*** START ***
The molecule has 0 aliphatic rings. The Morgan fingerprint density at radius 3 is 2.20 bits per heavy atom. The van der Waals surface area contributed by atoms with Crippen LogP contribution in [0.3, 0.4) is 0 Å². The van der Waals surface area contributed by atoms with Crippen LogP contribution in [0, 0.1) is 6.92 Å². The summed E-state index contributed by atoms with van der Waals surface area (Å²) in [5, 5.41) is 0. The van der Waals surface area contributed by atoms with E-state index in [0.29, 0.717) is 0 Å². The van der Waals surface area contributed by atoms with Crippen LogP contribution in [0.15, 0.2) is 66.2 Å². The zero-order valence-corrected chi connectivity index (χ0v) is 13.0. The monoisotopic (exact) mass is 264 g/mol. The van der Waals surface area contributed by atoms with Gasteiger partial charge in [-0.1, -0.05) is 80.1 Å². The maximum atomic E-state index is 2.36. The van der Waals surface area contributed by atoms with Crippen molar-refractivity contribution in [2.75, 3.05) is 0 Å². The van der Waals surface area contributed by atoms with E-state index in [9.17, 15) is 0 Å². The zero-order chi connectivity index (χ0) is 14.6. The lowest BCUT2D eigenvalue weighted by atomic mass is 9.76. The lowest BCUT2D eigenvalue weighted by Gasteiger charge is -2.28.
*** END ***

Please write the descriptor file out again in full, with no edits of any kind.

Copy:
The molecule has 0 aliphatic rings. The Morgan fingerprint density at radius 3 is 2.20 bits per heavy atom. The van der Waals surface area contributed by atoms with Crippen LogP contribution in [0.3, 0.4) is 0 Å². The van der Waals surface area contributed by atoms with Crippen LogP contribution in [0, 0.1) is 6.92 Å². The summed E-state index contributed by atoms with van der Waals surface area (Å²) in [5, 5.41) is 0. The van der Waals surface area contributed by atoms with E-state index in [0.29, 0.717) is 0 Å². The van der Waals surface area contributed by atoms with Crippen LogP contribution in [0.15, 0.2) is 66.2 Å². The zero-order valence-corrected chi connectivity index (χ0v) is 13.0. The monoisotopic (exact) mass is 264 g/mol. The van der Waals surface area contributed by atoms with Gasteiger partial charge in [-0.1, -0.05) is 80.1 Å². The maximum atomic E-state index is 2.36. The van der Waals surface area contributed by atoms with Crippen molar-refractivity contribution in [2.75, 3.05) is 0 Å². The van der Waals surface area contributed by atoms with E-state index in [9.17, 15) is 0 Å². The zero-order chi connectivity index (χ0) is 14.6. The lowest BCUT2D eigenvalue weighted by atomic mass is 9.76. The lowest BCUT2D eigenvalue weighted by Gasteiger charge is -2.28.